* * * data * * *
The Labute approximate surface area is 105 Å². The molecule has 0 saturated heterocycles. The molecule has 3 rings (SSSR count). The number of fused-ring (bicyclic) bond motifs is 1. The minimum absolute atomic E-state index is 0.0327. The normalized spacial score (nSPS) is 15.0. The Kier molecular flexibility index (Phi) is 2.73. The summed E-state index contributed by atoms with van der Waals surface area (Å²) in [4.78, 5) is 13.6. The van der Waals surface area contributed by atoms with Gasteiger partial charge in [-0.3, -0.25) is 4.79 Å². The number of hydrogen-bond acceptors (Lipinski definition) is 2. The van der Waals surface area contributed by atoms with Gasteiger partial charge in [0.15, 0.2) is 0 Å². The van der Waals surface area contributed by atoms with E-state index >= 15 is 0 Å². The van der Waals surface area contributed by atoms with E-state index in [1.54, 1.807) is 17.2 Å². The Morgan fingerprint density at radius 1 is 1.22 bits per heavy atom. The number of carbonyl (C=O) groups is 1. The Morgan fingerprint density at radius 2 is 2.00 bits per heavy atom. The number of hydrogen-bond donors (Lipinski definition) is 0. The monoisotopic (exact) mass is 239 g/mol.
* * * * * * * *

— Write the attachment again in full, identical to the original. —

The Labute approximate surface area is 105 Å². The molecule has 0 saturated heterocycles. The molecule has 3 rings (SSSR count). The number of fused-ring (bicyclic) bond motifs is 1. The minimum absolute atomic E-state index is 0.0327. The normalized spacial score (nSPS) is 15.0. The Kier molecular flexibility index (Phi) is 2.73. The summed E-state index contributed by atoms with van der Waals surface area (Å²) in [4.78, 5) is 13.6. The van der Waals surface area contributed by atoms with Gasteiger partial charge in [-0.3, -0.25) is 4.79 Å². The number of hydrogen-bond acceptors (Lipinski definition) is 2. The van der Waals surface area contributed by atoms with Gasteiger partial charge in [0.15, 0.2) is 0 Å². The van der Waals surface area contributed by atoms with E-state index >= 15 is 0 Å². The van der Waals surface area contributed by atoms with E-state index in [1.54, 1.807) is 17.2 Å². The Morgan fingerprint density at radius 1 is 1.22 bits per heavy atom. The number of carbonyl (C=O) groups is 1. The Morgan fingerprint density at radius 2 is 2.00 bits per heavy atom. The number of hydrogen-bond donors (Lipinski definition) is 0. The monoisotopic (exact) mass is 239 g/mol.